College Students Learn About Ecotourism with SENE

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Students visiting the Kilimanjaro Porter’s Assistance Project. (PC: Mark Pires)

Since 2016, Dr. Linda Beck, Associate Dean of Experiential & Global Education at the University of Maine at Farmington (UMF), has taken groups of students to Tanzania on a short-term travel course to learn about sustainable tourism and environmental activism in Tanzania.

Linda lived in Tanzania with her husband, Dr. Mark Pires, and their two daughters in 2015 while on sabbatical, conducting research on environmental activism and tourism. This is when Linda and Mark first met Simon and started working with SENE.

As Mark remembers, “Friends of ours in the US who are partners with Simon Mtuy put us in touch. We worked with SENE on our ecotourism study abroad program and everything went really well. Simon is very charismatic and a wonderful human being. Getting to work with his company was very helpful in communicating the importance of environmentally-minded tourism, and gave us the opportunity to work with a company that is ethically-minded, socially responsible and owned by a Tanzanian.”


Students stayed at SENE’s sustainable lodging in Mbahe. (PC: Mark Pires)

Five years in and they continue to work with SENE because, as Linda explains, “we continue to be impressed by what they do, and the collaboration that they have not only with their own staff members in the local community, but also the work they do with KPAP (Kilimanjaro Porters Assistance Project).”

Nik Peterson, a sophomore who traveled to Tanzania in January 2020, was excited to see sustainable tourism in action: “you think about making a difference as a simple thing, but a field experience like this where you get to see the significant impact your decisions can have on the lives of real people, not only changes their lives, it changes you in the process.”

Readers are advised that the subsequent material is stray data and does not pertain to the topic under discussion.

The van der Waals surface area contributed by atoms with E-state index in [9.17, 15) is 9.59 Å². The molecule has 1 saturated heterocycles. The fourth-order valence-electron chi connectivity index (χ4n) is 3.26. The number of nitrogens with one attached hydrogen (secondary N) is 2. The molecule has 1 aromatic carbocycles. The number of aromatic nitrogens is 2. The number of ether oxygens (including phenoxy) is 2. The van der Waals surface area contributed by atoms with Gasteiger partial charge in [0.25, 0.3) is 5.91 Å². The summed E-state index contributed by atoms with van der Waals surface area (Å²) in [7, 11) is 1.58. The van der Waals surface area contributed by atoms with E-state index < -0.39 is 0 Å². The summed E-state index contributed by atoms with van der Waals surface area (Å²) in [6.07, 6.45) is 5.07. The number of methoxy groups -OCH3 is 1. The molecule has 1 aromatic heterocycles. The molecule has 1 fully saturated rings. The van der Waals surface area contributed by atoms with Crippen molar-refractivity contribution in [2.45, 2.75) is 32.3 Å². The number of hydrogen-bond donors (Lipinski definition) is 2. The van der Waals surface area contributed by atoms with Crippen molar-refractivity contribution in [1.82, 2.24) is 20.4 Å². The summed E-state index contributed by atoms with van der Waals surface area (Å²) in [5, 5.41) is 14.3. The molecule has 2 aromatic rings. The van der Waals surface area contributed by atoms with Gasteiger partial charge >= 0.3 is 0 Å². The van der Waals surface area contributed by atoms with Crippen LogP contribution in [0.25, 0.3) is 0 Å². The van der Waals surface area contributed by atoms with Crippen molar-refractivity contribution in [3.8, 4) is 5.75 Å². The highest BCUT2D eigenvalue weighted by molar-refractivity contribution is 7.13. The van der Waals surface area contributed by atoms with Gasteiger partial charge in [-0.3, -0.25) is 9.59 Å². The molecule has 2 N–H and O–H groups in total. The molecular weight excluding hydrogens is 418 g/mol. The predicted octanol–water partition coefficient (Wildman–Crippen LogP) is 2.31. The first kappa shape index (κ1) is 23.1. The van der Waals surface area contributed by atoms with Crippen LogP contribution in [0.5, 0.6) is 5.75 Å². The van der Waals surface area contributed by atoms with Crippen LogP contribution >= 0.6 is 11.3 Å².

Prior to leaving for Tanzania the students partake in a “survival Swahili” language course. During the three-week course, students experience the local cuisine, tour a school, pick coffee at a fair-trade cooperative and plant trees to combat deforestation on the hills of Kilimanjaro.

Students day-hiking on the slopes of Mount Kilimanjaro. (PC: Mark Pires)

When asked what is one thing, she hopes the students take away from this experience, Linda wants “[her students] to become lifelong learners and lifelong ecotourists. I don’t care if they’re going around the corner or around the world, I just want them to think about the impact of their tourism, on the local economy, on the local people…The other thing I want them to [understand is how to] be global citizens and to be aware of the cultural diversities, the inequities, the social justice issues, to care at a very deep level. And what’s really kind of cool is that I find that the students really do internalize these experiences. One student became interested in the services for children who have special needs and another who just contacted me when the fire [on Kilimanjaro] happened, asked ‘what can we do to help out.’ That’s the kind of thing that I want to see coming out of this for my students.”

For Mark, he hopes that “the trip allows [the students] to see that they are connected to the world and learn a new appreciation for sustainable tourism so that when they go on their next trip or they have their own families and go on vacation that they think about what they are doing, who they engage and [ensure that] those companies are doing the right thing in the same way that SENE today is doing the right thing with an eye on keeping local communities employed and practicing environmental respect.”

Due to the COVID-19 pandemic, the UMF Alumni Trip to Tanzania planned for June 2020 had to be postponed until 2021. Thanks to SENE’s generosity, students, faculty and alumni who had already signed up for the trip were able to save $500 on the total trip cost by making a $1,000 deposit before June 30, 2020. The goal of this Alumni Trip is to provide UMF alumni and members of the Farmington, Maine community with a very affordable and ethical safari to four of Tanzanian’s national parks, including: Serengeti, Tarangire, Lake Manyara and Mount Meru. Other trip highlights include a day hike on Mount Kilimanjaro, visiting Ngorongoro Conservation Area, and an optional three-day trip to Zanzibar Stone Town.

Students outside Kilimanjaro Cafe in Moshi. (PC: Mark Pires)


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